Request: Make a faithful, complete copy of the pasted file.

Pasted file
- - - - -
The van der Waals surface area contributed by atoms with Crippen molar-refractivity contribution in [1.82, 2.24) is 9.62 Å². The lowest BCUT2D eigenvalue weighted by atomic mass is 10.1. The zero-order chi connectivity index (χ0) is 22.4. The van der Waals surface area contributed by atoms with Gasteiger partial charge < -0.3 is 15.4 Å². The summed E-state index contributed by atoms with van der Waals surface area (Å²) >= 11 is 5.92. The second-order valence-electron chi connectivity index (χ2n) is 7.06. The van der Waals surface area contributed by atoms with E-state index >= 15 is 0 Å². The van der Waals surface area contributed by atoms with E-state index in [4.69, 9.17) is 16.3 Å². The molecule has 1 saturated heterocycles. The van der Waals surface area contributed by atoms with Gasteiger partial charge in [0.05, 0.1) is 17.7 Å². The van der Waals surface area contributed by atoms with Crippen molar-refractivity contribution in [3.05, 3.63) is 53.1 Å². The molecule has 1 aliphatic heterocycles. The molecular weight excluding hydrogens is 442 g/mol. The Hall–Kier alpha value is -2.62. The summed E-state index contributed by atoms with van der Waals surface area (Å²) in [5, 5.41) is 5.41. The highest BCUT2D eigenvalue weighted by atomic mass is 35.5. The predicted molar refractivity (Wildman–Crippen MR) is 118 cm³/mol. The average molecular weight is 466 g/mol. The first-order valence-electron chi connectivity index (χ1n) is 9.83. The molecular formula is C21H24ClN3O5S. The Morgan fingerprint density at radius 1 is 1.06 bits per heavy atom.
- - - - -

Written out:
The van der Waals surface area contributed by atoms with Crippen molar-refractivity contribution in [1.82, 2.24) is 9.62 Å². The lowest BCUT2D eigenvalue weighted by atomic mass is 10.1. The zero-order chi connectivity index (χ0) is 22.4. The van der Waals surface area contributed by atoms with Gasteiger partial charge < -0.3 is 15.4 Å². The summed E-state index contributed by atoms with van der Waals surface area (Å²) >= 11 is 5.92. The second-order valence-electron chi connectivity index (χ2n) is 7.06. The van der Waals surface area contributed by atoms with E-state index >= 15 is 0 Å². The van der Waals surface area contributed by atoms with E-state index in [4.69, 9.17) is 16.3 Å². The molecule has 1 saturated heterocycles. The van der Waals surface area contributed by atoms with Gasteiger partial charge in [0.05, 0.1) is 17.7 Å². The van der Waals surface area contributed by atoms with Crippen molar-refractivity contribution in [3.05, 3.63) is 53.1 Å². The molecule has 1 aliphatic heterocycles. The molecular weight excluding hydrogens is 442 g/mol. The Hall–Kier alpha value is -2.62. The summed E-state index contributed by atoms with van der Waals surface area (Å²) in [5, 5.41) is 5.41. The highest BCUT2D eigenvalue weighted by atomic mass is 35.5. The predicted molar refractivity (Wildman–Crippen MR) is 118 cm³/mol. The average molecular weight is 466 g/mol. The first-order valence-electron chi connectivity index (χ1n) is 9.83. The molecular formula is C21H24ClN3O5S. The Morgan fingerprint density at radius 1 is 1.06 bits per heavy atom.